Shortly before being confirmed as United Nations Ambassador, John Bolton once again embraced his musical side with his sixth album, Time, War & Tendinitis, which continues the flatline yet soothing sound that Bolton established on his previous album, Soul Destroyer. Without even bothering to shave his ridiculous moustache, Bolton has somehow created an album that has gone on to sell six million copies, mostly to aging, BMW-driving accountants who have finally come to terms with the fact that they have no real taste in music.
His chief collaborator this time around is former Republican Justice Earl Warren, whose death in 1974 did not preclude Bolton from sifting through Justice Warren’s treasure trove of bad poetry and hastily written lyrics. Warren penned half of the songs on this album and his passion for that old-time war hawk feeling can be heard on the album’s highlight track, “When a Man Loves a Weapon,” a loving paean to both the cold war and unilateralism.
But while Bolton’s album cannot be played when you’re making out in the back seat with your girlfriend, Track No. 5, “Now That I Found God” is a melodious little romp to play if you’re ever feeling alone or isolated after you’ve told everybody in the world that you and only you are right. Bolton’s bark is indeed as bad as his bite, as he croons during the second verse, “I could’ve screamed forever/And never realized/The terrorists of our lifetime/Were anyone else inside your eyes.” Never mind the fact that “realized” and “eyes” don’t actually rhyme. This song is more concerned with the advantages of corruption and abrasive authority. As another odious solo from Kenny G plays in the background, Bolton then barks at several unidentified underlings in the studio, expertly berating them while tying this into a fundamenalist jangle that reaches a crushing crescendo of hate and inflexibility. (One leaves this particular track wondering if Bolton is truly suffering from tendenitis or if the pain in question is psychosomatic.)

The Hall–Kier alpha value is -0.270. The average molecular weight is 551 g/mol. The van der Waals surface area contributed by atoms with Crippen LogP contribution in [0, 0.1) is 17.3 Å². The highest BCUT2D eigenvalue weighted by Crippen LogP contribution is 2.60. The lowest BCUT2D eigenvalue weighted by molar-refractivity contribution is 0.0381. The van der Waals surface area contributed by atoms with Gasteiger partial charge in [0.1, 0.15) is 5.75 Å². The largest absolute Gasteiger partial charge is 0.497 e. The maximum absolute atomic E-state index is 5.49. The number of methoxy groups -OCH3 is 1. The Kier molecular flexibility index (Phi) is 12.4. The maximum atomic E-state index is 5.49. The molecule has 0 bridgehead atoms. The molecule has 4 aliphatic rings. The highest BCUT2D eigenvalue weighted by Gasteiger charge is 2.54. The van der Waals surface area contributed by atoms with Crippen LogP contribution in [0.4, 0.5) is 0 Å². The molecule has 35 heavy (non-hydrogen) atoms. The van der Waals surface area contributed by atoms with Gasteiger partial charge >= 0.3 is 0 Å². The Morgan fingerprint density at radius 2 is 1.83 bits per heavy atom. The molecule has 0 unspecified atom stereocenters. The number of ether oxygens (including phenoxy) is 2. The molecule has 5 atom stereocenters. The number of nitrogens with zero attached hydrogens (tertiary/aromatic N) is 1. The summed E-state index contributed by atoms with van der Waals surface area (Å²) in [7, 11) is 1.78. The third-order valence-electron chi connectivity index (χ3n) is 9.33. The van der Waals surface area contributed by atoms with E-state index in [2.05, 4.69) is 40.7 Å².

Alas, such a hate-filled mainstream sound cannot last for an entire album. Near the album’s end, Bolton sounds as if he’s had the wind knocked out of him. On “Save Me,” Bolton sings this chorous: “Warrior you’ve gotta save me, oh warrior don’t you drive me crazy.” Shortly after each round, we hear the distinct sound of something being unzipped and other things that cannot be mentioned in a family newspaper.
Still, this is a solid record for priapic neocons, with nary an olive branch offered for anyone outside Bolton’s obdurate and controversial political ideology.